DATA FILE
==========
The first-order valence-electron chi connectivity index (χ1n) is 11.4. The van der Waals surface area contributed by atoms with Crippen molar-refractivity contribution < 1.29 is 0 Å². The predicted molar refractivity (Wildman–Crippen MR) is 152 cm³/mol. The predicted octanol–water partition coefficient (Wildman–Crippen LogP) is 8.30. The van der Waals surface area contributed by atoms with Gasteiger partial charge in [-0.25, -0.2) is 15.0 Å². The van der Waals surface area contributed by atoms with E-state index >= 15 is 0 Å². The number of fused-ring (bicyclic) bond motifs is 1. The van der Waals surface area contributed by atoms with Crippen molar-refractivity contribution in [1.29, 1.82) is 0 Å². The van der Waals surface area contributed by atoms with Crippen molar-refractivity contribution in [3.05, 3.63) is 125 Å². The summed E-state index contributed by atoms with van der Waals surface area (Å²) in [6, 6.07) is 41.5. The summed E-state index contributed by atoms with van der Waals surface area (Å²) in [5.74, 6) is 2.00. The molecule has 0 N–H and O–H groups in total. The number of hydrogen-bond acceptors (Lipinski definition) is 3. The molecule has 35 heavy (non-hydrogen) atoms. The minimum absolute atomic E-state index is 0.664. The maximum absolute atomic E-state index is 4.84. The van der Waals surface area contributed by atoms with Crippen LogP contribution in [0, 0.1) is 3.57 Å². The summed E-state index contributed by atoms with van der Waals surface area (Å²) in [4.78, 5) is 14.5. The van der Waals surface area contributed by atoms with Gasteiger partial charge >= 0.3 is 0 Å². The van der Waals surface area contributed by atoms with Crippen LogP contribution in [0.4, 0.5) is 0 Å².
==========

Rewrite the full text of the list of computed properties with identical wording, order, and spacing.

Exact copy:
The first-order valence-electron chi connectivity index (χ1n) is 11.4. The van der Waals surface area contributed by atoms with Crippen molar-refractivity contribution < 1.29 is 0 Å². The predicted molar refractivity (Wildman–Crippen MR) is 152 cm³/mol. The predicted octanol–water partition coefficient (Wildman–Crippen LogP) is 8.30. The van der Waals surface area contributed by atoms with Gasteiger partial charge in [-0.25, -0.2) is 15.0 Å². The van der Waals surface area contributed by atoms with E-state index >= 15 is 0 Å². The number of fused-ring (bicyclic) bond motifs is 1. The van der Waals surface area contributed by atoms with Crippen molar-refractivity contribution in [1.29, 1.82) is 0 Å². The van der Waals surface area contributed by atoms with Crippen molar-refractivity contribution in [3.05, 3.63) is 125 Å². The summed E-state index contributed by atoms with van der Waals surface area (Å²) in [6, 6.07) is 41.5. The summed E-state index contributed by atoms with van der Waals surface area (Å²) in [5.74, 6) is 2.00. The molecule has 0 N–H and O–H groups in total. The number of hydrogen-bond acceptors (Lipinski definition) is 3. The molecule has 35 heavy (non-hydrogen) atoms. The minimum absolute atomic E-state index is 0.664. The maximum absolute atomic E-state index is 4.84. The van der Waals surface area contributed by atoms with Crippen LogP contribution in [0, 0.1) is 3.57 Å². The summed E-state index contributed by atoms with van der Waals surface area (Å²) in [4.78, 5) is 14.5. The van der Waals surface area contributed by atoms with Gasteiger partial charge >= 0.3 is 0 Å². The van der Waals surface area contributed by atoms with Crippen LogP contribution in [0.4, 0.5) is 0 Å².